What is the flash point of oil?

The flash point for oil is the lowest temperature at which an oil sample develops sufficient vapours under specified conditions for the air-vapour mixture above the sample to ignite for the first time without continuing to burn afterwards.

If the oil-air mixture burns for at least five seconds or longer, this is referred to as the focal point of the oil. The focal point is usually only a few degrees Celsius above the flash point.

The flash point alone is not a sufficient quality feature of oil, nor does it allow conclusions about the suitability of the oil. It is also not draw any conclusions on the oil consumption in combustion engines from this.

How is the flash point of oil determined?

Since the flash point is an important constant for lubricants of all kinds, each oil is tested with regard to its flash point. The flash point contributes significantly to the scope of application of a lubricant. Of course, no oil with a flash point of 150 °C can be used in a system where peak temperatures of over 150 °C are reached. The risk of fire and explosion would be too high.

Oils with a flash point above 79 °C are determined according to ISO 2592 in an open crucible according to Cleveland. Oils with a lower flash point are determined in closed crucibles according to Abel-Pensky (DIN 51755) or Pensky-Martens (DIN 51758). The standardized test procedures ensure constant basic requirements and ambient conditions. Thus, the flash points of different oils are well comparable.

A test device for determination of the flash point from oil
The oil is heated slowly under standardised test conditions

When is the flash point of oil reached?

Each oil has a different flash point. Depending on the application, a certain flash point may also be required. Basically, it can be said that the flash point of paraffin-based oils with a density between 860 and 890 kg*m-3 is between 200 and 280°C. For naphthene-based oils with a density between 890 and 960 kg*m-3 flash points of 235 °C and lower are reached.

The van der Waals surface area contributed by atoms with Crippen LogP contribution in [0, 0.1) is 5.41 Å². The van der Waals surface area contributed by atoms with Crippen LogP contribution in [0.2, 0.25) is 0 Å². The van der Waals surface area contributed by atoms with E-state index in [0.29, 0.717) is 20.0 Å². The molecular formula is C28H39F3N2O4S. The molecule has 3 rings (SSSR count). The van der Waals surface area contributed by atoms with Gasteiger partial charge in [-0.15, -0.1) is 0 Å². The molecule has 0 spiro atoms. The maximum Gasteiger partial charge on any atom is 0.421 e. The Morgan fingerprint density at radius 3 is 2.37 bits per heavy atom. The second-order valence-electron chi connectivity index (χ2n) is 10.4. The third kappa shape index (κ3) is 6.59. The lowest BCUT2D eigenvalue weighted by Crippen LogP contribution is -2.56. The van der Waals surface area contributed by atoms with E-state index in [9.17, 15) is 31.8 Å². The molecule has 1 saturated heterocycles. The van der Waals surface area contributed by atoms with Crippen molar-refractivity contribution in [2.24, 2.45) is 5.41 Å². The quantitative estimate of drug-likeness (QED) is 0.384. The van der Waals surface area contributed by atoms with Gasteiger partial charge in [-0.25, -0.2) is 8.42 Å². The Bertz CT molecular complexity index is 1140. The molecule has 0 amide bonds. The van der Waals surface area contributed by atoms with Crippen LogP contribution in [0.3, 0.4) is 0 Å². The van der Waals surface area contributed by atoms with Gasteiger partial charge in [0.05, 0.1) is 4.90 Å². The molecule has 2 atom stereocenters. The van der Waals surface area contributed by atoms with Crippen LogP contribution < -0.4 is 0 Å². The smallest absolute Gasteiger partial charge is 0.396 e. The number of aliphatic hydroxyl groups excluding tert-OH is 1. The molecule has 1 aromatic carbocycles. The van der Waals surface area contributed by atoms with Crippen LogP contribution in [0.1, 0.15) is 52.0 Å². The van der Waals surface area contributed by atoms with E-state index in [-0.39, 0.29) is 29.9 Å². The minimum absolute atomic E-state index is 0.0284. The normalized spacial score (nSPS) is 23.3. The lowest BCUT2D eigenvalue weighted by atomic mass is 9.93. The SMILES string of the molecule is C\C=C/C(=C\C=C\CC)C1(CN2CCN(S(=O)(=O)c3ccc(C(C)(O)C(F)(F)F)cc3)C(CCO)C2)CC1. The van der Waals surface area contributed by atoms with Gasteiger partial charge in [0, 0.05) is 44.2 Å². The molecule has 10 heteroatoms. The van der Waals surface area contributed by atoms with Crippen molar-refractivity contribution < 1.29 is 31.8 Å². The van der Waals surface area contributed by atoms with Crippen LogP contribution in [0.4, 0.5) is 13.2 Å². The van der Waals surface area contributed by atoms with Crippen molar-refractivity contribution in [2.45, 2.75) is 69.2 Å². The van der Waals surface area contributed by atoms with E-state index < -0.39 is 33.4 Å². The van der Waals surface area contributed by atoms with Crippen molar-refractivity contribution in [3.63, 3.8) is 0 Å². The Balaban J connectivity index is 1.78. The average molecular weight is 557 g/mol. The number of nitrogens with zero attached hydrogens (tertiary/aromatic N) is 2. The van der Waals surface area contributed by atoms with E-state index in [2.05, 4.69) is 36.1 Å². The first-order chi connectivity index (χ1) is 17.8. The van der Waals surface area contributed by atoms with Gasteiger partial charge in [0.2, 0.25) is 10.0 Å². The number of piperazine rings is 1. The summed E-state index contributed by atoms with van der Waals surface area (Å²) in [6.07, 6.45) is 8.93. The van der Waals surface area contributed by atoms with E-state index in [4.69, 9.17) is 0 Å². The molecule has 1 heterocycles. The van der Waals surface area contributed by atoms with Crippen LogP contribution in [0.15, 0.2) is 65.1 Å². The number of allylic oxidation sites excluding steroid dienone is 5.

In the case of engine oils for passenger cars, flash points of 200 °C to 270 °C are usually achieved. The engine oils of ADDINOL have a flash point of more than 200 °C.

Some special oils for industrial applications can reach flash points above 300 °C.

Why does the flash point of oils sometimes drop during use?

Particularly in combustion engines, the oil may mix with fuel after prolonged periods of use, resulting in oil dilution. The entry of foreign substances, fuel or water is also the reason why the flash point of other oils could drop. If the flash point of the oil sample falls below 150 °C, the oil should be changed to reduce the risk of fire.

Flash point comparison between grease and oil

In contrast to oil, the determination of the flash point is not so important for lubricating greases. In the case of greases, the drop point is one of the most important properties. The drop point is the temperature at which the grease begins to leak. This means that the thickener can no longer bind the oil and the fat liquefies. Once the drop point of a lubricating grease has been reached, it can no longer maintain the lubricating film as desired. High temperature greases can reach drop points of approx. 300 °C.

Flash point of 2-stroke engine oil

Since many 2-stroke oils are burned as a result of mixed lubrication in the engine compartment in conjunction with the fuel, the flash points of 2-stroke oils are usually lower than the flash points of normal engine oils for cars. The flash point of some 2-stroke oils is approximately 130 °C.

However, there are also 2-stroke oils without premix components with a higher flash point. Especially for racing motorcycles, the flash point of the oil is a quality feature, as the oil burns more slowly and the additives protect the engine longer. ADDINOL POLE POSITION HIGH SPEED 2T has proven itself for use in racing motorcycles. The flash point is at least 270 °C.

Examples of high temperature lubricants from ADDINOL

ADDINOL offers many special oils which have a particularly high flash point to withstand high temperature conditions. We have compiled some examples of our oils with their associated flash points, including oils for high temperature applications.

ADDINOL oil Flash point Application
ADDINOL SUPER 2T MZ 406 >135 °C Oil for two-stroke engines
ADDINOL HEAT TRANSFER OIL XW 15 HT 200 °C Heat transfer medium
ADDINOL SUPER LIGHT 0540 >235 °C Engine oil for passenger cars
ADDINOL POLE POSITION HIGH SPEED 2T >270 °C Oil for two-stroke engines without premix components
ADDINOL CLIPTEC XHS 150 HT >280 °C Chain lubricant for high temperature applications
ADDINOL SPECIAL OIL XH 220 A >285 °C Lubrication of conveyor technology in high-temperature plants
ADDINOL ECOSHIELD HF-FR 68 298 °C Hydraulic oil for high temperature applications

Contact

Heiko Stephan

Application Technology

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